York and Adams Counties were not among them. With downsizing in the PA Archives staff they no longer do this research on any sizable scale for any county. Except for private, independent research, there is no original land records research being done in PA.

The actual original records themselves are at various locations around the Commonwealth of PA: The Historical Society of PA in Philadelphia; the PA Archives in Harrisburg, PA; The Historical Society of York County, in York, PA, the Adams County Historical Society in Gettysburg, PA. Locating, securing copies, collating, organizing, indexing, plotting the surveys together, researching the township and county history, early road research, colonial church research - is what I do. If you think it looks easy, try it and let me know how you make out. If you are a real fanatic, get my "How to Plot" book, which guides you to do what I have done.

Another e-mail inquired what computer software I used to plot my connected draft warrant maps. Answer - none up through Map 25. I've tried a bunch of programs, and spend umpteen thousand dollars trying to find just the right program for what I do. There are many that have fine attributes and are worth your consideration, but none do quite what I needed them to do. So, until Volume 9, by hand - on a big drafting table I plotted out - by hand, with protractor, pencil, T square and ruler, the courses and distances for the maps. And also a BIG eraser! This really isn't as easy as the published versions look!

The newest maps: after Map 26 for York Township and Map 27 for Windsor and Lower Windsor Townships are CAD (Computer Assisted Design). All the Adams County maps are computer assisted design. The computer techno age had even reached Chambersburg, PA.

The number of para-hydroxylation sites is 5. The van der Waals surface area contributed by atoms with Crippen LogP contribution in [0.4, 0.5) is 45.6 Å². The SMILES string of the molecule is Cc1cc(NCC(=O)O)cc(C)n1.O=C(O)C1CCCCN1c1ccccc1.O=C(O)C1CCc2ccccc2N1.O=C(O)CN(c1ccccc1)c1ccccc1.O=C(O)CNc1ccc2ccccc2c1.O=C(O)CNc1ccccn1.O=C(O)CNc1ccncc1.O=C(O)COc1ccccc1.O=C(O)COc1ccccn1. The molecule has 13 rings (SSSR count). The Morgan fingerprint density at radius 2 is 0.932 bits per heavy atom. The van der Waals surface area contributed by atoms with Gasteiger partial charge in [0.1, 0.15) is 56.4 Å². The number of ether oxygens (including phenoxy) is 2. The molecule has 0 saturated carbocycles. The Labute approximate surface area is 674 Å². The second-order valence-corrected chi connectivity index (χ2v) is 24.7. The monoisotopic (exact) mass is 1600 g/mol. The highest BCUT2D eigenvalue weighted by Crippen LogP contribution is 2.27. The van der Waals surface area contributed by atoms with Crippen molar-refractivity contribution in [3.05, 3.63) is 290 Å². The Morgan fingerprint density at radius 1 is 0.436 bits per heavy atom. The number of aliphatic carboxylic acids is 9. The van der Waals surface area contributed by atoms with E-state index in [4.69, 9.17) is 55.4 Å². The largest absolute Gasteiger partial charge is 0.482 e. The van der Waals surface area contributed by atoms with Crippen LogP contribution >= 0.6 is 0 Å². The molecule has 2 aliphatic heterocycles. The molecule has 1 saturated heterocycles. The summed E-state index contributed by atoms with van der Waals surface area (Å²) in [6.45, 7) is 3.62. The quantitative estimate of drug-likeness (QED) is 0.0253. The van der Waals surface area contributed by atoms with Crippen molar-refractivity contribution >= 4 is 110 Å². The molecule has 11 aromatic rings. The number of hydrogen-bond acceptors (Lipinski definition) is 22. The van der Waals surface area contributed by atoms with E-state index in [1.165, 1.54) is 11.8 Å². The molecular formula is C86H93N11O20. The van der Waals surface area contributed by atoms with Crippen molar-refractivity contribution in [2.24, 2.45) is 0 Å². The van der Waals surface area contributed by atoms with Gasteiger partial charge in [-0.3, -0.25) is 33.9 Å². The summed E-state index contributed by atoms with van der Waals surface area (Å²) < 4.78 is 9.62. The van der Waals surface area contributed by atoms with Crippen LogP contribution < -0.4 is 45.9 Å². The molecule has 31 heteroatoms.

By January 2003 I had finished all of York County. For those who are into the vital statistics: 11,400 colonial surnames, 4,545 tracts of land, sixteen published volumes indexing 34 connected survey maps. If you meet me somewhere and inquire where such-and-such a piece of land was located, please pardon the blank look on my face. Over four thousand tracts of land covering some 580,000 acres is a lot of territory.

Since 2003 I re-did my earlier hand-plotted maps on CAD to bring them up to more contemporary standards, and to consolidate into one map the original smaller multi-section maps that were required to cover some townships. Now I've converted all of the earlier blueprint versions into CAD maps. Thus, on the map summary listings you may see, as an example: Maps 1-4 and 12-14 (consolidated): Codorus and North Codorus Townships.

When I moved to Franklin County in 1994 from Lancaster County, all thought that I was going too far west, and that I had broken my promise to "head west". But the work still continues as time and energy permit with a busy parish schedule and family life.

Thanks for visiting this web site and your tolerance with this story. But it's relatively harmless, and usually doesn't get you arrested like some other nasty habits. If you're doing similar work, be sure to do it discretely.

Should it be the case that you also do similar work with land records, please e-mail me. There are so few who do this work and we need to stick together.

God's blessings to you in all your worthy and loving endeavors!


Neal Otto Hively (updated September 2014)